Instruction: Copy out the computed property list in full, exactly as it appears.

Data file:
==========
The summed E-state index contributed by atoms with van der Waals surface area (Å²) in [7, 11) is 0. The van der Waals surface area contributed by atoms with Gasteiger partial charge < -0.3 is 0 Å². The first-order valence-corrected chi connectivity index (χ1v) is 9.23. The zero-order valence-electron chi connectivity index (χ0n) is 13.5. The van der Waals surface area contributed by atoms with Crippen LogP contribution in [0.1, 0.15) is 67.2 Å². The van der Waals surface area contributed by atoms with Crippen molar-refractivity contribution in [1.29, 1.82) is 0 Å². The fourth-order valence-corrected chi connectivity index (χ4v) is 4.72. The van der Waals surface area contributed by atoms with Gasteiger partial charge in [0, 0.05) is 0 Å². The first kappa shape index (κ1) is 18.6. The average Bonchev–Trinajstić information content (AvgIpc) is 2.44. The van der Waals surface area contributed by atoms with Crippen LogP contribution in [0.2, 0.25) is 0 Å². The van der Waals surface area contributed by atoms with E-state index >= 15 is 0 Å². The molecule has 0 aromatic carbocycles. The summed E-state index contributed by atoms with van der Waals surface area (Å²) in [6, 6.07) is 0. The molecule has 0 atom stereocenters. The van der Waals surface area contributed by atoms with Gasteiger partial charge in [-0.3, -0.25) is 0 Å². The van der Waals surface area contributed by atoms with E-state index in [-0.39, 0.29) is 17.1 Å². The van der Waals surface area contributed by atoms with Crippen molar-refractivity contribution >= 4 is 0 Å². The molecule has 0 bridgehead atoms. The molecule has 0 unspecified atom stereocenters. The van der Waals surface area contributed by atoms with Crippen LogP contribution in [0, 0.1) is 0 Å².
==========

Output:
The summed E-state index contributed by atoms with van der Waals surface area (Å²) in [7, 11) is 0. The van der Waals surface area contributed by atoms with Gasteiger partial charge < -0.3 is 0 Å². The first-order valence-corrected chi connectivity index (χ1v) is 9.23. The zero-order valence-electron chi connectivity index (χ0n) is 13.5. The van der Waals surface area contributed by atoms with Crippen LogP contribution in [0.1, 0.15) is 67.2 Å². The van der Waals surface area contributed by atoms with Crippen molar-refractivity contribution in [1.29, 1.82) is 0 Å². The fourth-order valence-corrected chi connectivity index (χ4v) is 4.72. The van der Waals surface area contributed by atoms with Gasteiger partial charge in [0, 0.05) is 0 Å². The first kappa shape index (κ1) is 18.6. The average Bonchev–Trinajstić information content (AvgIpc) is 2.44. The van der Waals surface area contributed by atoms with Crippen LogP contribution in [0.2, 0.25) is 0 Å². The van der Waals surface area contributed by atoms with E-state index >= 15 is 0 Å². The molecule has 0 aromatic carbocycles. The summed E-state index contributed by atoms with van der Waals surface area (Å²) in [6, 6.07) is 0. The molecule has 0 atom stereocenters. The van der Waals surface area contributed by atoms with Gasteiger partial charge in [-0.3, -0.25) is 0 Å². The van der Waals surface area contributed by atoms with E-state index in [-0.39, 0.29) is 17.1 Å². The van der Waals surface area contributed by atoms with Crippen molar-refractivity contribution >= 4 is 0 Å². The molecule has 0 bridgehead atoms. The molecule has 0 unspecified atom stereocenters. The van der Waals surface area contributed by atoms with Crippen LogP contribution in [0, 0.1) is 0 Å².